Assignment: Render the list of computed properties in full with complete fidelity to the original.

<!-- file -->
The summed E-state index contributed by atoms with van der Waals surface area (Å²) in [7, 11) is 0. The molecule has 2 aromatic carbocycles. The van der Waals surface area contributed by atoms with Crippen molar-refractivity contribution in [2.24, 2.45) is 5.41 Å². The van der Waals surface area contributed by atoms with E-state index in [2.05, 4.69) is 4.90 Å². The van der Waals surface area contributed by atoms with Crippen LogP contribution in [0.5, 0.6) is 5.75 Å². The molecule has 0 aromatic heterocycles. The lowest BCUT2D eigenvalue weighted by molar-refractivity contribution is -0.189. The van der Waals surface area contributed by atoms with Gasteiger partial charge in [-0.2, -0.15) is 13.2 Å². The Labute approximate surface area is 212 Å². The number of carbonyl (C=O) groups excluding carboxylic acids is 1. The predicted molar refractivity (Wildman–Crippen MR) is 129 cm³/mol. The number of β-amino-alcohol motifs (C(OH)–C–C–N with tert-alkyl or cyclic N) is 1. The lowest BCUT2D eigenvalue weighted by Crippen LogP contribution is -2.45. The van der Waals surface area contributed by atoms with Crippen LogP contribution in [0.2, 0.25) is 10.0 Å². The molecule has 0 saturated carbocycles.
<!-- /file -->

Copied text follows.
The summed E-state index contributed by atoms with van der Waals surface area (Å²) in [7, 11) is 0. The molecule has 2 aromatic carbocycles. The van der Waals surface area contributed by atoms with Crippen molar-refractivity contribution in [2.24, 2.45) is 5.41 Å². The van der Waals surface area contributed by atoms with E-state index in [2.05, 4.69) is 4.90 Å². The van der Waals surface area contributed by atoms with Crippen LogP contribution in [0.5, 0.6) is 5.75 Å². The molecule has 0 aromatic heterocycles. The lowest BCUT2D eigenvalue weighted by molar-refractivity contribution is -0.189. The van der Waals surface area contributed by atoms with Gasteiger partial charge in [-0.2, -0.15) is 13.2 Å². The Labute approximate surface area is 212 Å². The number of carbonyl (C=O) groups excluding carboxylic acids is 1. The predicted molar refractivity (Wildman–Crippen MR) is 129 cm³/mol. The number of β-amino-alcohol motifs (C(OH)–C–C–N with tert-alkyl or cyclic N) is 1. The lowest BCUT2D eigenvalue weighted by Crippen LogP contribution is -2.45. The van der Waals surface area contributed by atoms with Crippen LogP contribution in [0.2, 0.25) is 10.0 Å². The molecule has 0 saturated carbocycles.